2
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What is the number of subsets at size $k$ of the set $\{1,\ldots,n\}$ such that if a subsets contains $2$ it does not contain $1$?

So think about that. We have $n$ numbers and $k$ subgroups. If $2$ contains so have groups on size $(k-1)n +$, but how to start with that.

Consider the set $A=\{1,\ldots,n\}$ .Count the number of subsets of $A$ of cardinality $k$. How many subsets of cardinality on size $k$ do contain the number $2$ and not $1$?

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  • $\begingroup$ In what sense do you mean 'subgroups' (probably not algebraically?) It would help if you defined more precisely what you are trying to count here. $\endgroup$ – Beckham Myers Aug 18 '19 at 21:52
  • $\begingroup$ Is this a group (a set together with a binary operation that is associative, has a neutral element, and inverses), or do you mean set and subsets (which some people sometimes translate as “group” and “subgroups”)? $\endgroup$ – Arturo Magidin Aug 18 '19 at 22:26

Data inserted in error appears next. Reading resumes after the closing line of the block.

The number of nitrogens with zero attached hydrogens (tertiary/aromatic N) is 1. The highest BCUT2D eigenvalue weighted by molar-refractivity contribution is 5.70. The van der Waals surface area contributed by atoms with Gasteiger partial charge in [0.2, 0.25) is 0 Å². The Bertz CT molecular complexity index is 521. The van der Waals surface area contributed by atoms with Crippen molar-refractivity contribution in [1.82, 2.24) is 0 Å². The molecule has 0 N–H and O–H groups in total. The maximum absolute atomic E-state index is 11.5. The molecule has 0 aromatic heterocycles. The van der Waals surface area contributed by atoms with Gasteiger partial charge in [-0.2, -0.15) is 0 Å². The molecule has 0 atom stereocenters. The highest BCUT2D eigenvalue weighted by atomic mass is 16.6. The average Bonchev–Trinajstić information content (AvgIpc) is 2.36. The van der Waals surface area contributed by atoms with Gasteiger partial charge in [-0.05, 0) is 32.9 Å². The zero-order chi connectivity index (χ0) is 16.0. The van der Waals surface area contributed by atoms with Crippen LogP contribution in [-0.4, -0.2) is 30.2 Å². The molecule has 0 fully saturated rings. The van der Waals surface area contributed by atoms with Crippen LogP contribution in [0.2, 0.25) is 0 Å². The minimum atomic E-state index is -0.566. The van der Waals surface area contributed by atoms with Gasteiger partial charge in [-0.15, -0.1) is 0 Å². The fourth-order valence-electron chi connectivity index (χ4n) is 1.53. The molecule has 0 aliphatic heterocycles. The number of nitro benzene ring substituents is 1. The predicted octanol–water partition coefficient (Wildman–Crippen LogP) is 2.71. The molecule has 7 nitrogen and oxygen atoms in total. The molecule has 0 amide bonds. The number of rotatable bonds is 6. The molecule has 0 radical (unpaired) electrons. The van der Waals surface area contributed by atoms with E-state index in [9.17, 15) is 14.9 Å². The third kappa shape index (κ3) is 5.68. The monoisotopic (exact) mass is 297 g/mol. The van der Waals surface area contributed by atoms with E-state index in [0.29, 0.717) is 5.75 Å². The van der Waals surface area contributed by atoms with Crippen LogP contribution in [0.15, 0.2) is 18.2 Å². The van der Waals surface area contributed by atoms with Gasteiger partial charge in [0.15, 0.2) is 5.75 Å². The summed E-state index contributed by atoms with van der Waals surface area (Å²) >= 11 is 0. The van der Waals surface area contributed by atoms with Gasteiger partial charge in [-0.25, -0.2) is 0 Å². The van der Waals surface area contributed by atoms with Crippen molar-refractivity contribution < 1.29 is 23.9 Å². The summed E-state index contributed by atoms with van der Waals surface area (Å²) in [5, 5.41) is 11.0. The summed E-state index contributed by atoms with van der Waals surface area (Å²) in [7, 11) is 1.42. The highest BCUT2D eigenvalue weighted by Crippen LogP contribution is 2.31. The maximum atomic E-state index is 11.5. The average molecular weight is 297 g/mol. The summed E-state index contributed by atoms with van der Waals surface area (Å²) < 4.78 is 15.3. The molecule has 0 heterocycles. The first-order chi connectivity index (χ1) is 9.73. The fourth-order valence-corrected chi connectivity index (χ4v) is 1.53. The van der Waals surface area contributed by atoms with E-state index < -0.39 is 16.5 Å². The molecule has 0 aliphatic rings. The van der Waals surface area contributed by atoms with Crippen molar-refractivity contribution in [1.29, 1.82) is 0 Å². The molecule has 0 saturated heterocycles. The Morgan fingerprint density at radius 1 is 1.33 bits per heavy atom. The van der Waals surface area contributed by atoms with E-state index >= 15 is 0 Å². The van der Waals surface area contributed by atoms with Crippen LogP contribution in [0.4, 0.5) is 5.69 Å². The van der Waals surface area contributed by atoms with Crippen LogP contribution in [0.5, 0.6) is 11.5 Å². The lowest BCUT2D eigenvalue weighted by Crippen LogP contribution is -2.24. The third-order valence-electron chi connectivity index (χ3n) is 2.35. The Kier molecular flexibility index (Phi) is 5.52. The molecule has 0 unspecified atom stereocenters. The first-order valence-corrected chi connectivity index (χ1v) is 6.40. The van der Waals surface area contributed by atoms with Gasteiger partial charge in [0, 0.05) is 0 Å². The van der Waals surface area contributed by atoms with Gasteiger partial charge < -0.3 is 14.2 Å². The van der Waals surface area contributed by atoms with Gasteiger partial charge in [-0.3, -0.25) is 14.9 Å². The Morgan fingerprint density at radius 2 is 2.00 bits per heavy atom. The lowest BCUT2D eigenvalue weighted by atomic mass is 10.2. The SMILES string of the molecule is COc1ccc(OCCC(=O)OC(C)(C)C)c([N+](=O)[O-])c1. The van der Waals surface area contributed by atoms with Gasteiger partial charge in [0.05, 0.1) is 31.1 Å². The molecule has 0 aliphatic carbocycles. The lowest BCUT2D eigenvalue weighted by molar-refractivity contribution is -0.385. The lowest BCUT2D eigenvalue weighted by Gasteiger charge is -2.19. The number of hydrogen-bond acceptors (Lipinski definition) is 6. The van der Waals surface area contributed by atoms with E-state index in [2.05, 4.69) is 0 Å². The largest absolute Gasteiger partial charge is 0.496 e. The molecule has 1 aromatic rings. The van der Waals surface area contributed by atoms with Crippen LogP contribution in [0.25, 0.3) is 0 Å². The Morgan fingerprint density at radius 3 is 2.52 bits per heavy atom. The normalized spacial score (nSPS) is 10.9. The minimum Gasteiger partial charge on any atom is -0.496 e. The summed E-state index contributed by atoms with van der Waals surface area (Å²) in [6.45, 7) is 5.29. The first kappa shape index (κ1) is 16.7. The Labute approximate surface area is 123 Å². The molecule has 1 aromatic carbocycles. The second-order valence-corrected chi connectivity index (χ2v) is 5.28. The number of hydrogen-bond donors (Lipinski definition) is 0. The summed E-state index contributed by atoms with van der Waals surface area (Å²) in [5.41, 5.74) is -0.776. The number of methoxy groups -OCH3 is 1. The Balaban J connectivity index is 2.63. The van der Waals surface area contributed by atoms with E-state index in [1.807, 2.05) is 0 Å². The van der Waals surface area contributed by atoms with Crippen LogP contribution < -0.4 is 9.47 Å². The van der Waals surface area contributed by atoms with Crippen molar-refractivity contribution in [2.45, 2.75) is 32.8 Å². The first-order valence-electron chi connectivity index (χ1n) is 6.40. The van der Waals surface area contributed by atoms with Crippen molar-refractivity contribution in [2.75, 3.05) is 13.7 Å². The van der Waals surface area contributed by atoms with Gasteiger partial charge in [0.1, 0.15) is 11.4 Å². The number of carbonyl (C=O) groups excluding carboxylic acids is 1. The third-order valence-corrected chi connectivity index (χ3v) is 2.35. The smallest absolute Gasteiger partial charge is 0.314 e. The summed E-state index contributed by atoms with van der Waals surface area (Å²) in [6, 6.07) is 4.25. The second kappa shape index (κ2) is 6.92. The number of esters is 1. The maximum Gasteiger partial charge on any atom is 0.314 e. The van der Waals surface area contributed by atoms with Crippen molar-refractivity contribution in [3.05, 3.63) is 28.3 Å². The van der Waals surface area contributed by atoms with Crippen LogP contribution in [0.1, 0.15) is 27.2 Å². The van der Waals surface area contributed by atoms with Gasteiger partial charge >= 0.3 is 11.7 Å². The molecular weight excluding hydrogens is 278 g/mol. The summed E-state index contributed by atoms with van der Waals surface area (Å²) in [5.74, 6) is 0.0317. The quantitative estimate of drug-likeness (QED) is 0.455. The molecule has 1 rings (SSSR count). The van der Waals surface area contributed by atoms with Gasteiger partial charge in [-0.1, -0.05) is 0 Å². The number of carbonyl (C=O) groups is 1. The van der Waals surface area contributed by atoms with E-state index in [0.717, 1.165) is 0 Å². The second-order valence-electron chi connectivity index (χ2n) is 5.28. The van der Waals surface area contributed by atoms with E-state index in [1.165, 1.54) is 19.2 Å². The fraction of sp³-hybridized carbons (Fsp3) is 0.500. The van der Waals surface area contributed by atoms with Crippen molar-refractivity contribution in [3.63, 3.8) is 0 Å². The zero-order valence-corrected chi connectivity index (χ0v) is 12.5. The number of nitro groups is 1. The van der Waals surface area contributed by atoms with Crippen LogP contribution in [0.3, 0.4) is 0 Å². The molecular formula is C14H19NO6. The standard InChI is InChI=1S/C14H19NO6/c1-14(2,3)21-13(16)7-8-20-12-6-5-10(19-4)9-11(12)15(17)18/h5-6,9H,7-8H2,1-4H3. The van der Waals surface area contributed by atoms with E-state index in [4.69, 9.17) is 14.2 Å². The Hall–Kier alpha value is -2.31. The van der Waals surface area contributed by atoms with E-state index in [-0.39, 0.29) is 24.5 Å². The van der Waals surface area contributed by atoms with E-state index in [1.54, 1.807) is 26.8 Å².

• $\begingroup$ yes i mean that - set and subsets (which some people sometimes translate as “group” and “subgroups” . i need to count how much sub group i have on size k of the grop {1...n} $\endgroup$ – thebesthere Aug 18 '19 at 22:28
  • $\begingroup$ @thebesthere. Mathematically the translation is a blunder. $\endgroup$ – William Elliot Aug 18 '19 at 22:50
  • $\begingroup$ maybe now its clear .. thanks :) Consider the set A={1....n} .Count the number of subsets of A of cardinality k. How many subsets of cardinality on size k do contain the number 2 and not 1 $\endgroup$ – thebesthere Aug 18 '19 at 23:09
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HINTS:

You need the number of subsets of size $k$ that do not contain both $1$ and $2$. This is the number of subsets of size $k$ minus the number of subsets of size $k$ that contain both $1$ and $2$. If a subset of size $k$ contains both $1$ and $2$, then it must contain $k-2$ elements other than $1$ and $2$.

Can you finish it now?

EDIT

The answer is $${n\choose k}-{n-2\choose k-2}$$

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  • $\begingroup$ SO the answer is ( n−2 k−1 ) $\endgroup$ – thebesthere Aug 19 '19 at 13:24
  • $\begingroup$ @thebesthere Do you mean ${n-2\choose k-1}$? $\endgroup$ – saulspatz Aug 19 '19 at 13:27
  • $\begingroup$ yes but why the answer is ( n k )−( n−2 k−2 ) if u can explain plz =] $\endgroup$ – thebesthere Aug 19 '19 at 14:31
  • $\begingroup$ The first paragraph explains it. Which part do you have trouble understanding? By the way, you can format ${n\choose k}$ as ${n\choose k}$ $\endgroup$ – saulspatz Aug 19 '19 at 14:49
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    $\begingroup$ It is not true that ${n \choose k} - {n-2 \choose k-2} = {n-2 \choose k-1}$. $\endgroup$ – Michael Lugo Aug 19 '19 at 15:04

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